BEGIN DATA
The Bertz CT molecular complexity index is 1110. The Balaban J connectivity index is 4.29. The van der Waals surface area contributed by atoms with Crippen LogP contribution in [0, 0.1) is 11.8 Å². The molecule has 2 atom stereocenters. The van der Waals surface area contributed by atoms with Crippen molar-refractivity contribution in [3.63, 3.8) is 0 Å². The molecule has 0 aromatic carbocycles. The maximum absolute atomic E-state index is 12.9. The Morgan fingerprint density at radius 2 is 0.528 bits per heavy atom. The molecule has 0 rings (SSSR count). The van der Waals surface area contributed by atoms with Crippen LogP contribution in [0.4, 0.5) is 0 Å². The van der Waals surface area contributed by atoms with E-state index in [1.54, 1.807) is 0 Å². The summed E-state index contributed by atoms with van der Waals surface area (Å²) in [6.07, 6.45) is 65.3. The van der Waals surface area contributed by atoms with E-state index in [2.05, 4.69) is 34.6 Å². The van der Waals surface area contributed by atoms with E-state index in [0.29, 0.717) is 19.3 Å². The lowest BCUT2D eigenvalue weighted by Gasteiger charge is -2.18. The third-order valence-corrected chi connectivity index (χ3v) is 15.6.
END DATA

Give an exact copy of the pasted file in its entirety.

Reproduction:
The Bertz CT molecular complexity index is 1110. The Balaban J connectivity index is 4.29. The van der Waals surface area contributed by atoms with Crippen LogP contribution in [0, 0.1) is 11.8 Å². The molecule has 2 atom stereocenters. The van der Waals surface area contributed by atoms with Crippen molar-refractivity contribution in [3.63, 3.8) is 0 Å². The molecule has 0 aromatic carbocycles. The maximum absolute atomic E-state index is 12.9. The Morgan fingerprint density at radius 2 is 0.528 bits per heavy atom. The molecule has 0 rings (SSSR count). The van der Waals surface area contributed by atoms with Crippen LogP contribution in [0.4, 0.5) is 0 Å². The van der Waals surface area contributed by atoms with E-state index in [1.54, 1.807) is 0 Å². The summed E-state index contributed by atoms with van der Waals surface area (Å²) in [6.07, 6.45) is 65.3. The van der Waals surface area contributed by atoms with E-state index in [2.05, 4.69) is 34.6 Å². The van der Waals surface area contributed by atoms with E-state index in [0.29, 0.717) is 19.3 Å². The lowest BCUT2D eigenvalue weighted by Gasteiger charge is -2.18. The third-order valence-corrected chi connectivity index (χ3v) is 15.6.